For example, I haven’t yet taught you how to write a literal double-quote in a string. Using a plain double-quote will result in a confusing error:

> "He said "Hello world""
error: undefined variable `Hello' at (string):1:11

Instead, we use the backslash as the escape character.

> "He said \"Hello world\""
"He said \"Hello world\""

Notice Nix uses the same encoding in its output. To encode a literal backslash we use two backslashes:

> "Write \\\" to write a literal double-quote"
"Write \\\" to write a literal double-quote"

Thus our grammar expands to:

StringChar ::= '\\' | '\"' | Space | Alphanumeric

The backslash is used to encode many characters:

Sequence    Encodes
Character Unicode code point
---------- ----------------- ------------------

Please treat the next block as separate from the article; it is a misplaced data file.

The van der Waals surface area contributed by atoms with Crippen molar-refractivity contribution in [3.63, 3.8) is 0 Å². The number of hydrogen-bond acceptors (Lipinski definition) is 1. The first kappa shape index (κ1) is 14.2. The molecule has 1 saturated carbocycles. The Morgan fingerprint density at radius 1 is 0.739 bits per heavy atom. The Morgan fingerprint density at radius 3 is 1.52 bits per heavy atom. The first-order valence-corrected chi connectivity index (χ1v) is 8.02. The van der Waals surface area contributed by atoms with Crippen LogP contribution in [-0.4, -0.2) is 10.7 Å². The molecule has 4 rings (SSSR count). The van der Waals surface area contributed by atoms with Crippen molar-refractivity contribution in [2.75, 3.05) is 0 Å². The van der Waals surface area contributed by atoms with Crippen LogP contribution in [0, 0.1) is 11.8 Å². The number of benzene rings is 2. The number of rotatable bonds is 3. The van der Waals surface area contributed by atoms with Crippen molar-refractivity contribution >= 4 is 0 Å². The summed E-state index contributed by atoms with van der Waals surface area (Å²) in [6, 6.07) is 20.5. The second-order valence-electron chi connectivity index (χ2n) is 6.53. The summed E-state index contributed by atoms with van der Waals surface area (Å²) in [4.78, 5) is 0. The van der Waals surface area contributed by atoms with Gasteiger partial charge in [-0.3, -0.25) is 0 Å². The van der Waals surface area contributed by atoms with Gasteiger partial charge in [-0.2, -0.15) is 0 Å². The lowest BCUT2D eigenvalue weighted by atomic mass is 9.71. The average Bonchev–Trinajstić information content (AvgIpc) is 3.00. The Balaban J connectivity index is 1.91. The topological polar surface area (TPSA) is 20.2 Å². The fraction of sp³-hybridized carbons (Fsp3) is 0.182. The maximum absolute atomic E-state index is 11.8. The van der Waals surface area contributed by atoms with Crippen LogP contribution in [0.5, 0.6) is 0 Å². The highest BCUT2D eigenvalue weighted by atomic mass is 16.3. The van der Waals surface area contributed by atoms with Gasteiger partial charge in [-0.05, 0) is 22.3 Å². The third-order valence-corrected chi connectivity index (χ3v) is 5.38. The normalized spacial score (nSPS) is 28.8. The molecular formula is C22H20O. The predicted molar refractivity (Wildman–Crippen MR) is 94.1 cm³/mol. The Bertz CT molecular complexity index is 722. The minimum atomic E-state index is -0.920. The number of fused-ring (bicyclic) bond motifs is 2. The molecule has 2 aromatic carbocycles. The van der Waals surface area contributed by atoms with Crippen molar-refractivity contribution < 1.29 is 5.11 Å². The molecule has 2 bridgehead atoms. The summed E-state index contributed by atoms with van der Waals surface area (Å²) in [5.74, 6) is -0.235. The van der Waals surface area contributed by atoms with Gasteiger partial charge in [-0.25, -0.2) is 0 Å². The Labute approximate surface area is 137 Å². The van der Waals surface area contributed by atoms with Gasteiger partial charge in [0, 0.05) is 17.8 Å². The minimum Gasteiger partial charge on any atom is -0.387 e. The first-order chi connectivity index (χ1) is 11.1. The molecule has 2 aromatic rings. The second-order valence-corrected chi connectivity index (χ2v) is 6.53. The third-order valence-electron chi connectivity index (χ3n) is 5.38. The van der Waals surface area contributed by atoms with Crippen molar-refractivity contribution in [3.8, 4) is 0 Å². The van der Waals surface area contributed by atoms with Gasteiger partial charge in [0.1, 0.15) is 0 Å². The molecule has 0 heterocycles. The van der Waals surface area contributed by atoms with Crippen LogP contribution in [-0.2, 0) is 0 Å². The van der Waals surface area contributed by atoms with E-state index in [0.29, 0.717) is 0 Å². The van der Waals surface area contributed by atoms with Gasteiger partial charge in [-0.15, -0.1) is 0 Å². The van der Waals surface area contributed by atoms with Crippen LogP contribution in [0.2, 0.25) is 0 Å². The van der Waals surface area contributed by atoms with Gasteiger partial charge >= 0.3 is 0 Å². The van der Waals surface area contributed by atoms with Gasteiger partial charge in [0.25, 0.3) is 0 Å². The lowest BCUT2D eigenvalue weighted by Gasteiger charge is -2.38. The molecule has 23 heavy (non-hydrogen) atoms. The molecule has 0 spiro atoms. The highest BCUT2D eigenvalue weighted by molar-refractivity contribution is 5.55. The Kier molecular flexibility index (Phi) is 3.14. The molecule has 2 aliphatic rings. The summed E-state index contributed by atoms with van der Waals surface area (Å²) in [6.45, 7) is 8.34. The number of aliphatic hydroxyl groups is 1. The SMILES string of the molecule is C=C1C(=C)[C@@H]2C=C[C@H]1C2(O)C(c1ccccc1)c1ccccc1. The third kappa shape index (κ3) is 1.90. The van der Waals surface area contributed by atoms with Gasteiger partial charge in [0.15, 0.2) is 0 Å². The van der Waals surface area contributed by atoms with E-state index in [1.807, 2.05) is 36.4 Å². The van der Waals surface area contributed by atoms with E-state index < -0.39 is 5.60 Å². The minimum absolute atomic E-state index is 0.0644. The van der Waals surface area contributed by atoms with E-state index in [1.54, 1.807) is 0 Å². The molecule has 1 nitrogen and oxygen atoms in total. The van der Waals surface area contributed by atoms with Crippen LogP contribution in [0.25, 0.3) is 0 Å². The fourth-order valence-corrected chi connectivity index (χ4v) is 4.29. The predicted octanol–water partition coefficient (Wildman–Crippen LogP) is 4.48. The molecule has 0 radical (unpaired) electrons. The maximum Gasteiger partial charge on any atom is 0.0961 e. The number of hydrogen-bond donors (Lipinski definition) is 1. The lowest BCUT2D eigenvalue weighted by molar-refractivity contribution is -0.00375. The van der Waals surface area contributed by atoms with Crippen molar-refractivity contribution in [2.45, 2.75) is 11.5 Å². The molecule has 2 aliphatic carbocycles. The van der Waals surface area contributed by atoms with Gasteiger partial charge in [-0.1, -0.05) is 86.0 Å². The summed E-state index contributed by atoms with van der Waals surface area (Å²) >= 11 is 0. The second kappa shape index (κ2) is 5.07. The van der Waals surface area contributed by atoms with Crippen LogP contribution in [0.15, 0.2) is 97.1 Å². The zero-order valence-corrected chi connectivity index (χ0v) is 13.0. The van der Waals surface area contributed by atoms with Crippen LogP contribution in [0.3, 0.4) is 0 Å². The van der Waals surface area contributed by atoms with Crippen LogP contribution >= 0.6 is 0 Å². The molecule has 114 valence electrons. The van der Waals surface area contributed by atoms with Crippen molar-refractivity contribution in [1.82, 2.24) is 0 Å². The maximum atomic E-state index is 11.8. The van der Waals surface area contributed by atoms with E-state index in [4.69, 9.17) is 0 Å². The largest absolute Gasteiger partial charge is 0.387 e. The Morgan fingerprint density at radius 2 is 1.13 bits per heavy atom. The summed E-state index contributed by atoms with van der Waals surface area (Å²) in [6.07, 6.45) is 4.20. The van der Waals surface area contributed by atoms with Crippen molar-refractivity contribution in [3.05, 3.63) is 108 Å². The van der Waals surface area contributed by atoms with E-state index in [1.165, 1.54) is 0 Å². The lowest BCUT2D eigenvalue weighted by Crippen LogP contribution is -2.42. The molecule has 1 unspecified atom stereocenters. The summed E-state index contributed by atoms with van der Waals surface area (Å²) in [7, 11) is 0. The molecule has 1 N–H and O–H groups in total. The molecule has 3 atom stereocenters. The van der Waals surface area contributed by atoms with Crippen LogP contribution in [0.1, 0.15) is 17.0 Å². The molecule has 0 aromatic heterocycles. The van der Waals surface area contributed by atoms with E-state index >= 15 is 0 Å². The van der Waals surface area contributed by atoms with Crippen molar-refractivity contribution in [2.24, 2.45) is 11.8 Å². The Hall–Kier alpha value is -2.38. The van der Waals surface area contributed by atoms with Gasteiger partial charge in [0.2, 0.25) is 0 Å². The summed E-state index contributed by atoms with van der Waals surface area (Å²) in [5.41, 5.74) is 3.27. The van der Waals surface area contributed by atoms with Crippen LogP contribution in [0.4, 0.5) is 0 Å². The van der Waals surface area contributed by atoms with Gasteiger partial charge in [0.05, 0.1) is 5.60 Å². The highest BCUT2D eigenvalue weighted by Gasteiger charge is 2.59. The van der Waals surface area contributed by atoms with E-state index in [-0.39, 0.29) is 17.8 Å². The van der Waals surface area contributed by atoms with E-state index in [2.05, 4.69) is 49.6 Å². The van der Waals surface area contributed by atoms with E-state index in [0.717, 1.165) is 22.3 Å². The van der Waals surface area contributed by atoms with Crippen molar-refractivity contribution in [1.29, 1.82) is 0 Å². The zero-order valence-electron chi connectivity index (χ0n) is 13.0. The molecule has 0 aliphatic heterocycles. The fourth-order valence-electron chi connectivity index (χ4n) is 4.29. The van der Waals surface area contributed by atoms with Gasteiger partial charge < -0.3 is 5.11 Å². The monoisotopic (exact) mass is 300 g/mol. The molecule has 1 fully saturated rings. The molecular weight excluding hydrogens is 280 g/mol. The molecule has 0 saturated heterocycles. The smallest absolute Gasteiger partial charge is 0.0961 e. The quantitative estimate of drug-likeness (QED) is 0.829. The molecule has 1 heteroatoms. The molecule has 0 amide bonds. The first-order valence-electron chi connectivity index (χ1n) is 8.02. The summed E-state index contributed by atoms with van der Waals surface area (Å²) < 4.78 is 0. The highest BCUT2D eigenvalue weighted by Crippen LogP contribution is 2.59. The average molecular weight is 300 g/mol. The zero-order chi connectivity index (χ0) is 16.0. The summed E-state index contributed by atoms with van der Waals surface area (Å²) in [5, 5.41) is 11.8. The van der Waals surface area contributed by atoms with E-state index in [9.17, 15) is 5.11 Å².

\n line feed 10
\t tab 11
\r carriage return 13
\\ backslash 92

Primitive types and operators

The expression we gave Nix was really just a value — in particular, a string. Nix knows about other standard kinds of values:

$ nix-instantiate --eval --expr '42'    # integers
42
$ nix-instantiate --eval --expr 'true' # booleans
true

The only primitive numeric type is the integer. Nix has no ‘floating point’ or rational types — apparently, package management just doesn’t call for anything except integers.

Nix also has familiar operators to manipulate those values. Here are some examples, which are also our first examples of real evaluation:

$ nix-instantiate --eval ––expr '"Hello " + "world"'
"Hello world"
$ nix-instantiate --eval ––expr '2 + 3'
5

Standard stuff: + is a binary operator which concatenates strings or adds integers. By this point, we can use Nix as a simple desk calculator:

$ nix-instantiate --eval ––expr '(400 + 2) * (-5) + (5 * 30)'
-1860
$ nix-instantiate --eval --expr '(4 * 4 * 4) < (5 * 5 * 5)'
true

Addition is easy; let’s try division: